Most of us are familiar with phrases like “I’m so OCD” or “I’m OCD about that.” We know what “being OCD” implies—someone is very, very particular about the need for order or cleanliness in some area of life. When speaking of real OCD—Obsessive Compulsive Disorder— images of repetitive hand washing or meticulous arrangement of knick knacks come to mind.
Casual usage distorts what this confounding mental disorder really entails. While its common themes do include visibly precise arrangements and hygiene, its less visible form darkens the inner world of secret sufferers. This so-called “pure” variant assaults perfectly sane people with macabre fears or shocking, repulsive thoughts that they might be or do the very things they fear.
Most people dismiss fleeting, weird thoughts as brain blips, nothing to take seriously; but for OCD victims, these thoughts spur a non-stop cycle of examination and compulsions—efforts to make sure that the thoughts aren’t real threats. A heterosexual man may suddenly wonder if he’s gay; a Muslim woman might obsess over committing blasphemy; a mother may have unwanted thoughts of harming her children.
The key features of OCD is the unwanted, bothersome nature of the thoughts and the contrast between them and the sufferer’s real beliefs and desires. A person with OCD does not comport with their aberrant thoughts. This mismatch is frightening, and the emotions they generate can be disabling.
Getting rid of repugnant thoughts prompts a never-ending search for certainty. You just want to make sure you wouldn’t really ever do or be that horrible thing. The revolting idea of being a murderer, molester, addict, freak or blasphemer sends conscience-stricken victims into a panic. With OCD, you are compelled to find convincing assurance that these sick pathologies and dangers will never visit you.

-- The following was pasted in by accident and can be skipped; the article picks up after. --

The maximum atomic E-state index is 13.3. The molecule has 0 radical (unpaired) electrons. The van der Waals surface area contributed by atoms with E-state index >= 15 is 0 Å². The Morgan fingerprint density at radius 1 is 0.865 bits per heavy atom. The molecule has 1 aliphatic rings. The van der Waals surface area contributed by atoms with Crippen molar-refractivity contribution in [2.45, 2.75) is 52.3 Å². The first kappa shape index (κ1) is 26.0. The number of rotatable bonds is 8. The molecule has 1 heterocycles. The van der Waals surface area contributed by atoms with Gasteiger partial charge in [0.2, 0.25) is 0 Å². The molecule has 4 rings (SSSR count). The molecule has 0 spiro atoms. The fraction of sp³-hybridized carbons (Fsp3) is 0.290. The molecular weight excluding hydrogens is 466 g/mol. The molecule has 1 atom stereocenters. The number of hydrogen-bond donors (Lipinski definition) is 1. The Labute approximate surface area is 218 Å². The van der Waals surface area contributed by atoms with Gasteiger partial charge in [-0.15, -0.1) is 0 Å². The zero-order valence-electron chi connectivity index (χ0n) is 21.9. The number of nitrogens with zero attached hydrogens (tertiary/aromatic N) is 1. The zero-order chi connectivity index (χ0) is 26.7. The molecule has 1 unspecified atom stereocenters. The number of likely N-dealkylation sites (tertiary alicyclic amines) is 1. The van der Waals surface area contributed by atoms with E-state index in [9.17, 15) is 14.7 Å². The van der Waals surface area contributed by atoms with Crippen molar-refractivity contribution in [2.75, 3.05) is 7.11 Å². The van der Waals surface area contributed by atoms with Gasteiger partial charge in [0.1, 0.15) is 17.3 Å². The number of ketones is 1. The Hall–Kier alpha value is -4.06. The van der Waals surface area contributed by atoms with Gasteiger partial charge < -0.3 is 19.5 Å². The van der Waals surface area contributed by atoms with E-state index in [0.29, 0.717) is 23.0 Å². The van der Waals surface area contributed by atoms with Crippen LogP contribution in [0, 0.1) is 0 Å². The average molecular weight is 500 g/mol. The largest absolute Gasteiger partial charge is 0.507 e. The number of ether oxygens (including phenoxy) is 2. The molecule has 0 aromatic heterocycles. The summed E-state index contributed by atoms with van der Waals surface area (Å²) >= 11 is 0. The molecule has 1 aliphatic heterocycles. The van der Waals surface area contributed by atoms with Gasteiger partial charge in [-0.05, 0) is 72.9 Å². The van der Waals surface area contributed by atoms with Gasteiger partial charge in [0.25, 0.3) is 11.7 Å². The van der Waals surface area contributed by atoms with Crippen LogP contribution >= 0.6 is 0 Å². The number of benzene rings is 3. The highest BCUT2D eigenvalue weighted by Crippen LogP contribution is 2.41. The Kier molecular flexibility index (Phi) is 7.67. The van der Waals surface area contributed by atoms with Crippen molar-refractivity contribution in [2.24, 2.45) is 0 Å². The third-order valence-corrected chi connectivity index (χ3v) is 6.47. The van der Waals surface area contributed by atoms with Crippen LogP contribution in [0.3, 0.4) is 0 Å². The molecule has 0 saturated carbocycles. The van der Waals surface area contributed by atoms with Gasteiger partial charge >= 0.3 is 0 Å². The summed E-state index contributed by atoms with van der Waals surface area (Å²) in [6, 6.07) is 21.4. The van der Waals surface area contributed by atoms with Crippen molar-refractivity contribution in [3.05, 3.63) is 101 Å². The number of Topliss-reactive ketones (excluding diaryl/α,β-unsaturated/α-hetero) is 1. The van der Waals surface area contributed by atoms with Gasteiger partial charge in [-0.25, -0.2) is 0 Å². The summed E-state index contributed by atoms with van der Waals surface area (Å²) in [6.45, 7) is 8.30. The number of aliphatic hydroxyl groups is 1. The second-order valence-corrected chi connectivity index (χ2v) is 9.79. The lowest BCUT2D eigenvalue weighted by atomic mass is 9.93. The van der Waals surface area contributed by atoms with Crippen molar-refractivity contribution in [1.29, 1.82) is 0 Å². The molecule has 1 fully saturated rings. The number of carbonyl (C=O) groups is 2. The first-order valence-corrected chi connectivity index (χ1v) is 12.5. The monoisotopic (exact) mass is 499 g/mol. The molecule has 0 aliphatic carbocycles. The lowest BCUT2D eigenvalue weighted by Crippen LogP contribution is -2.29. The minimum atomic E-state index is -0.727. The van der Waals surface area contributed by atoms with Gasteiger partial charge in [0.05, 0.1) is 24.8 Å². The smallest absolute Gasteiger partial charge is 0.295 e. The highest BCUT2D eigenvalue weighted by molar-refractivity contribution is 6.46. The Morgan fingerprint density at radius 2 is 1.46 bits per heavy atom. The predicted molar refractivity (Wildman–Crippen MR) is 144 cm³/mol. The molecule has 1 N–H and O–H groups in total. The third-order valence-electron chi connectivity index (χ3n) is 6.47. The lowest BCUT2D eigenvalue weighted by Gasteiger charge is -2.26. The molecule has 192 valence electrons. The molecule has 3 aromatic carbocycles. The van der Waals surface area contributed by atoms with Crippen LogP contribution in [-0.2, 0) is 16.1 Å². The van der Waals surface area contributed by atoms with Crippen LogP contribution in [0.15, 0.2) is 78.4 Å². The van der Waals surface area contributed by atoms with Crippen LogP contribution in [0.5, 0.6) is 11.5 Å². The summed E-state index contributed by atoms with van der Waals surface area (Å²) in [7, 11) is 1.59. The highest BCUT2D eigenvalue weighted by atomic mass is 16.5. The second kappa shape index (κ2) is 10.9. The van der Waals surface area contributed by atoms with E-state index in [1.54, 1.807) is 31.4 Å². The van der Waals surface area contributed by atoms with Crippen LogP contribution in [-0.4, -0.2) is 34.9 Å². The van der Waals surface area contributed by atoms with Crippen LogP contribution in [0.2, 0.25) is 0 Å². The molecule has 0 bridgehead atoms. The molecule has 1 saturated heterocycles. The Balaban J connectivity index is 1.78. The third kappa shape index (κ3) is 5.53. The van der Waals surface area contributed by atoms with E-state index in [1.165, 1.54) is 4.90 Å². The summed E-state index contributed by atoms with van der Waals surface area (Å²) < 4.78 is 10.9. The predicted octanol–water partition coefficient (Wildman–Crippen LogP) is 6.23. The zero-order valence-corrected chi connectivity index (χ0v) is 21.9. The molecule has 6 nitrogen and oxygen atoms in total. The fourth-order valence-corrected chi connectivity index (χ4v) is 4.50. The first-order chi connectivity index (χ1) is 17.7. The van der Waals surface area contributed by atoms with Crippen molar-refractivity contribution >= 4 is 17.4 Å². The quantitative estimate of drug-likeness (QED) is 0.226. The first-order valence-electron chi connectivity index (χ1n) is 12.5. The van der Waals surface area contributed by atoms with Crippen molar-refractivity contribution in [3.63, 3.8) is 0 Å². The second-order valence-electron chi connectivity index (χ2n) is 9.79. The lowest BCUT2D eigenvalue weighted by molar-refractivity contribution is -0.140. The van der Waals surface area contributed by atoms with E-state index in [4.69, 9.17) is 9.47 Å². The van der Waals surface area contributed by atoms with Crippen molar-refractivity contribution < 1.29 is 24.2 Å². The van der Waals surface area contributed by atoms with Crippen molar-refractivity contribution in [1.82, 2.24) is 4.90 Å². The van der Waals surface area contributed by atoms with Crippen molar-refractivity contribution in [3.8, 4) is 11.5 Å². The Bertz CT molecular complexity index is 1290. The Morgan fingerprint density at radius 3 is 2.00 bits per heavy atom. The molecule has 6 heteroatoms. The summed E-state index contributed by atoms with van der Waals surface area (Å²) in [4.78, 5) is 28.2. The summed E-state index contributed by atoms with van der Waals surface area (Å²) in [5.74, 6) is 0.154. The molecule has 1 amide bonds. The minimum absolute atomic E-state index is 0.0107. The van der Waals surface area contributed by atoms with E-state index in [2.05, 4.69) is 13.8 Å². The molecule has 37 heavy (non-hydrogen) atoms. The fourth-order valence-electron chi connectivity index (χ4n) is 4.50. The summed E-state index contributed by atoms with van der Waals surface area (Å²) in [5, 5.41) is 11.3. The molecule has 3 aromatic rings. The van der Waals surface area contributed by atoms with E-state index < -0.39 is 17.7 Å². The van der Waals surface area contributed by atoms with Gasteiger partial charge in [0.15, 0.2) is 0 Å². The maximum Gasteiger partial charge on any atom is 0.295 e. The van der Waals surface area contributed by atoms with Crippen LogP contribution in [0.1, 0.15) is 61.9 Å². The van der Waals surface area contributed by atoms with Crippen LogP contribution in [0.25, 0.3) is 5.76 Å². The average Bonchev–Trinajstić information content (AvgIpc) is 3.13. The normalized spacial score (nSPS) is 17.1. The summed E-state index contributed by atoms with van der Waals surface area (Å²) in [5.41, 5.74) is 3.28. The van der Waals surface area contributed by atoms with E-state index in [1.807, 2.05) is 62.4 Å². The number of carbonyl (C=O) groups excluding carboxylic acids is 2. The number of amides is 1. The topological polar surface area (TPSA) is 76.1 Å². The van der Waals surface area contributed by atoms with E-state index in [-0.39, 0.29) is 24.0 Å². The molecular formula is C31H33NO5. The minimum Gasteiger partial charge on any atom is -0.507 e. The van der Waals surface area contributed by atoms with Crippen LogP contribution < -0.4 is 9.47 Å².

But all efforts at certainty are in vain; No matter what articles, books, or trusted friends say, OCD doubts it. It screams of danger and demands immediate attention all day. Under the spell of its alarms, you take pains to avoid the offensive thought and the crippling fears it produces. That means avoiding every place, person or object that triggers it—but avoidance only reinforces the fear.
In the world of mental agonies, OCD stands as one of the most confounding. People of all demographics are ambushed by its disgusting suggestions and dreadful imagery. Its themes are remarkably similar among most sufferers—religion, sexuality, and violence are common ones. No medicine cures it, though it may soften its edges.
Ten years ago, I found myself in the daily grip of this monster; we dueled for two long and gruesome years, swords clashing over a series of morbid thoughts. In fact, it was the culmination of many previous years spent secretly battling the other faces of my mysterious foe.